We had a 10:00am appointment for our Chicago Greeter tour. It was a simple process to take the bus from the hotel to the downtown area and we were right on time at the Chicago Cultural Center at the corner of Michigan and Randolph, right across from Millenium Park.
The Chicago Greeter program is free. The longer programs you have to register for in advance, but you can do a quick one hour tour without reservations. We had booked a four hour walking tour of downtown Chicago. Our volunteer greeter, Bob Andresen, specializes in Chicago history, public art, museums, and architecture. If Bob is an indication of the skills required to be a greeter, then the city of Chicago is very lucky indeed to have these dedicated representatives!
Chicagou. An Indian word meaning "land of the wild onion".
The first building we saw was the one we were already in! The Chicago Cultural Center is housed in what was originally Chicago's first central public library. It is highlighted by some amazing mosaic art work as well as two forty foot stained glass domes.
Bob, on the left, showing Ruth the mosaic walls.
The main hall of the old library, now used for concerts and meetings.
Then we proceeded outdoors. Have I mentioned that it was a BEAUTIFUL day!? Well, it was a beautiful day.
Chicago is known for it's very different architectural styles. When the great fire of 1871 destroyed the downtown area, the city became a proving ground for the different types of buildings that could make the most use of rapidly increasing land values.
See the turquoise and yellow sign that says "self park"? That's a parking garage that was built to look like the front of a car. You can see the hood ornament at the top and the two front tires down near ground level.
Ruth and Bob walking along North Michigan Avenue.
Interesting photo of the Trump Tower which opened in 2009. Now Chicago's second tallest building.
My personal favorite building, the Chicago Tribune Tower.
Skyscrapers along the Chicago River.
The clock tower of the famous Wrigley building.
These two apartment towers were built in 1965. Apparently there are no right angle walls in the building.
You can park your boat underneath!
The Encylopedia Britannica building. Is a bit lopsided with four sections on one side and five on the other. When it was being built they decided to widen one of the side streets and so part of the building was cut out of the plans.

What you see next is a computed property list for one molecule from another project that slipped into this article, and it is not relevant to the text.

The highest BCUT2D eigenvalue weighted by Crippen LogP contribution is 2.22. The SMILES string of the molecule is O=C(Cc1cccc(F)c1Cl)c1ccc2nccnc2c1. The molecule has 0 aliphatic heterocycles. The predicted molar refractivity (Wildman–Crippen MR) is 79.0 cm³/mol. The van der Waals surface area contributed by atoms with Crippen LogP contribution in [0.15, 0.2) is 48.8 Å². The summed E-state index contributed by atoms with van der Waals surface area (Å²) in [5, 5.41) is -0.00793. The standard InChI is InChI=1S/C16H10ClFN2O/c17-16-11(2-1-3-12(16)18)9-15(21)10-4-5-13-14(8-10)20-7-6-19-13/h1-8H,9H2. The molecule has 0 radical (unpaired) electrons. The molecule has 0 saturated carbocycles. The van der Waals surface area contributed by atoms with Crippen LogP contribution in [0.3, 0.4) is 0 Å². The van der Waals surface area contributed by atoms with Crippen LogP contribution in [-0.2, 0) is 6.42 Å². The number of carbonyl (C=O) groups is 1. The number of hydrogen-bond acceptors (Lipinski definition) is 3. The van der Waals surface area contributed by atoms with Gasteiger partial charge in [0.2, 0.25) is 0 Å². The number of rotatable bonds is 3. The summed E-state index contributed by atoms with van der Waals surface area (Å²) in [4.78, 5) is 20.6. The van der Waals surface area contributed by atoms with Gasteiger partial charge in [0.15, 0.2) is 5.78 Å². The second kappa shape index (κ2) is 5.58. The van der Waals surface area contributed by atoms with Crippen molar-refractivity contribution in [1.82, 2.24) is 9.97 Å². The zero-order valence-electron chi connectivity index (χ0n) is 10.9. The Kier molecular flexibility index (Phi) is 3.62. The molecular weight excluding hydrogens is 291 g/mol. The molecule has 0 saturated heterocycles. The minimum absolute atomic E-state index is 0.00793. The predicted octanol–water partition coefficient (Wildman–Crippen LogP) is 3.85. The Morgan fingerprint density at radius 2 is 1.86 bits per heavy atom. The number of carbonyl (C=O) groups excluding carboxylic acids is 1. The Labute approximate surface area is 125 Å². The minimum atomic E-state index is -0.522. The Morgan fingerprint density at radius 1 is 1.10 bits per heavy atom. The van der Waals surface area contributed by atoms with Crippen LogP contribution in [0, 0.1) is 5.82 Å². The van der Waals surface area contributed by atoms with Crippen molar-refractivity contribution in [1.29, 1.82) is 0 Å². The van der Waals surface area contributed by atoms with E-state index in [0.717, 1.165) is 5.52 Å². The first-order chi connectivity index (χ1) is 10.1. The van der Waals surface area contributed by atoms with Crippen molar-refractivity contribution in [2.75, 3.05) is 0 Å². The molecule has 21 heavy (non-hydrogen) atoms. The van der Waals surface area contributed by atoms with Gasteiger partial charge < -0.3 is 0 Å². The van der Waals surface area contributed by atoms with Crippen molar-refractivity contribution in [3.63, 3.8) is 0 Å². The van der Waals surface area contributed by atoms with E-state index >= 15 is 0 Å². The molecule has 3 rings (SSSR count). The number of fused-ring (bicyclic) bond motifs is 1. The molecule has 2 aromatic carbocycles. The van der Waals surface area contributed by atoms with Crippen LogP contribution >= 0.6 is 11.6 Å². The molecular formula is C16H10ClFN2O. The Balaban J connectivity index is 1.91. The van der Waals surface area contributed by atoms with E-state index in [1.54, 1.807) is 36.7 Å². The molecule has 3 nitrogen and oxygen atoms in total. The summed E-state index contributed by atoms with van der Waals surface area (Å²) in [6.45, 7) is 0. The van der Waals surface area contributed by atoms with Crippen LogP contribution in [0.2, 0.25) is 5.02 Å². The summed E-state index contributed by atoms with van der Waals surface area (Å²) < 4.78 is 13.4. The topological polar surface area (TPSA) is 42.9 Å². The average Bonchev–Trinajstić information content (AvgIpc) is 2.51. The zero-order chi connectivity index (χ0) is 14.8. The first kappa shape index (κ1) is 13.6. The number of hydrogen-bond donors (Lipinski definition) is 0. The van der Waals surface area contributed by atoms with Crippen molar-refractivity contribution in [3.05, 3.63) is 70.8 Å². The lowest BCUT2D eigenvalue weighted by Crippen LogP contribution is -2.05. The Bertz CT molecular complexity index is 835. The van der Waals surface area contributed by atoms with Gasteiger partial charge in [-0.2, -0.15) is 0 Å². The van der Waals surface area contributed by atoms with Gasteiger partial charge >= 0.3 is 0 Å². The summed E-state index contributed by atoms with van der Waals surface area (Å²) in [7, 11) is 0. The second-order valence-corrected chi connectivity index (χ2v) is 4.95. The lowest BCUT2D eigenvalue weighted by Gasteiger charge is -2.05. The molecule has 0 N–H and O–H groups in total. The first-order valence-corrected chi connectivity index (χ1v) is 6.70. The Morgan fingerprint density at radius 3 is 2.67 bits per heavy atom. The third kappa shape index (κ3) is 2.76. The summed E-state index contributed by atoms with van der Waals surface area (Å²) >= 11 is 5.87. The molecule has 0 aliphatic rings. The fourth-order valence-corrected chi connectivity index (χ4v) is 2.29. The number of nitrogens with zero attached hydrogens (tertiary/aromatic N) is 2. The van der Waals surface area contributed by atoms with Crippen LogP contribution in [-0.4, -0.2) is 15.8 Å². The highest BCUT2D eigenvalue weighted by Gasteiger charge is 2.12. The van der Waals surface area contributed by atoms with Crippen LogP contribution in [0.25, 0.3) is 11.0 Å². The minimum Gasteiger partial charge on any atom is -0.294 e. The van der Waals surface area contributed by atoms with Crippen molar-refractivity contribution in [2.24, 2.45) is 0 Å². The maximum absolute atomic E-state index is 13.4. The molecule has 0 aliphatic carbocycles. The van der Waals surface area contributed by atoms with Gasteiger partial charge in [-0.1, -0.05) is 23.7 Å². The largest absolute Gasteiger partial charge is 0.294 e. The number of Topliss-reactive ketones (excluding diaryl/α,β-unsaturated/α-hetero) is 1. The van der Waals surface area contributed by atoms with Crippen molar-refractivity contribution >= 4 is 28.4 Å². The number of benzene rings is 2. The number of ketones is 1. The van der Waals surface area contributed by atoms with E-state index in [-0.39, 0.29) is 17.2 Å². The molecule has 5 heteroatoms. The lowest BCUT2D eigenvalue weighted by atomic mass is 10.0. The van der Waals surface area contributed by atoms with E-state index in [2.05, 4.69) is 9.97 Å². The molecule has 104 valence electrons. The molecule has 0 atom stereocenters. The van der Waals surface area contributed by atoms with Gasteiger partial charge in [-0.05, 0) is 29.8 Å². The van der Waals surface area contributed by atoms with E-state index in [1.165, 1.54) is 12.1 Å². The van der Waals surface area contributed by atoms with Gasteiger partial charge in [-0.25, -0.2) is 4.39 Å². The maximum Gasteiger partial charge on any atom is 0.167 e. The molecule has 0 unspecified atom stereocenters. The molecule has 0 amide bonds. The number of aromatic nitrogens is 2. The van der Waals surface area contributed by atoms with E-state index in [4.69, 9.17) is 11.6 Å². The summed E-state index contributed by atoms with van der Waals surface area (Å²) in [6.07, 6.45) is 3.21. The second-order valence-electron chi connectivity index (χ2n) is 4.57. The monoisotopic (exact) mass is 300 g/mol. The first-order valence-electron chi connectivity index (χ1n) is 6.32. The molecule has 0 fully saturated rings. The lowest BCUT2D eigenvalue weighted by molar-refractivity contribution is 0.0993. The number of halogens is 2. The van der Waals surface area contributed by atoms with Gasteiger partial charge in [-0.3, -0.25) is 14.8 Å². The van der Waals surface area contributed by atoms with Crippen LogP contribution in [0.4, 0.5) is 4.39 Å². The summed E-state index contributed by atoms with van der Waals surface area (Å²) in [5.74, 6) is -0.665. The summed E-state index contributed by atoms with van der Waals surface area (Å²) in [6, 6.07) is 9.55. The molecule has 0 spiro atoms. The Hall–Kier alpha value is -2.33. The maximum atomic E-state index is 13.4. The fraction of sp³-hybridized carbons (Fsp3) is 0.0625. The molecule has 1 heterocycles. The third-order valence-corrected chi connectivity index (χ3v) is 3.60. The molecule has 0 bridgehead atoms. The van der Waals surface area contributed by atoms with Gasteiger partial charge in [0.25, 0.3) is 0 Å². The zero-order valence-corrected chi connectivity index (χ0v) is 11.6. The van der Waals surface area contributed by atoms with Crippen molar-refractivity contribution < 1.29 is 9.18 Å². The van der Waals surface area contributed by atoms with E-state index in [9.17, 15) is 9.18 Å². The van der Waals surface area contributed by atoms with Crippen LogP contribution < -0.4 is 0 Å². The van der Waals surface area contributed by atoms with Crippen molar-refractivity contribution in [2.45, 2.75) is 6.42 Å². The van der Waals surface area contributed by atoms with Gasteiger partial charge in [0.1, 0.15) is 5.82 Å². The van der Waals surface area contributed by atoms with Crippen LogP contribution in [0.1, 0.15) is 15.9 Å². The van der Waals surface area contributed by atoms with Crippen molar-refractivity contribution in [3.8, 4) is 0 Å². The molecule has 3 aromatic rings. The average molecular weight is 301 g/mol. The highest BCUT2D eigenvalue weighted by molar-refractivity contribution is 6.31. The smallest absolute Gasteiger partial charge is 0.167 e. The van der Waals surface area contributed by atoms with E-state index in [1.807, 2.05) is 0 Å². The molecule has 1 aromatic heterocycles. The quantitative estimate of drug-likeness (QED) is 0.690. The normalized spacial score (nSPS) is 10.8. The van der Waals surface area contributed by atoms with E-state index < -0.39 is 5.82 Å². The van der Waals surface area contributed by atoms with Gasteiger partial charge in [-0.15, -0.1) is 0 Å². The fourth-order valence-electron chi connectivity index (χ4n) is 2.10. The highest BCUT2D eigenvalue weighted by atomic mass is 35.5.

Wacker Drive. This road has another roadway running directly underneath it!
In the background, our first view of the 103 story Willis Tower, the tallest building in North America.
The State of Illinois building. Looks like it should be a stadium of some kind.
The Chase Tower is curved. Very odd feeling looking up at it!
People enjoying the day at the fountain outside the Chase Tower.
The Marquette Building is fairly nondescript on the outside, but the lobby has these fantastic Tiffany mosaics. This is of the French explorers who first came down the Chicago River.
The lobby of the Palmer Hotel.
One of the worlds first skyscrapers, built before there was electric lights! The large windows helped let the light in.
The Bean. Officially called "Cloudgate", this polished stainless steel sculpture is simply amazing.
You can see your distorted reflection in The Bean.
Ruth, with our greeter guide Bob. Thanks for the tour Bob!
We totally enjoyed our greeter tour and we highly recommend it to visitors to Chicago. In fact, even people who live in Chicago have probably never seen a lot of the things that Bob showed us.
We said goodbye to Bob and made our way over the the Willis Tower. The highest building in North America. Stay tuned for our next post later this morning!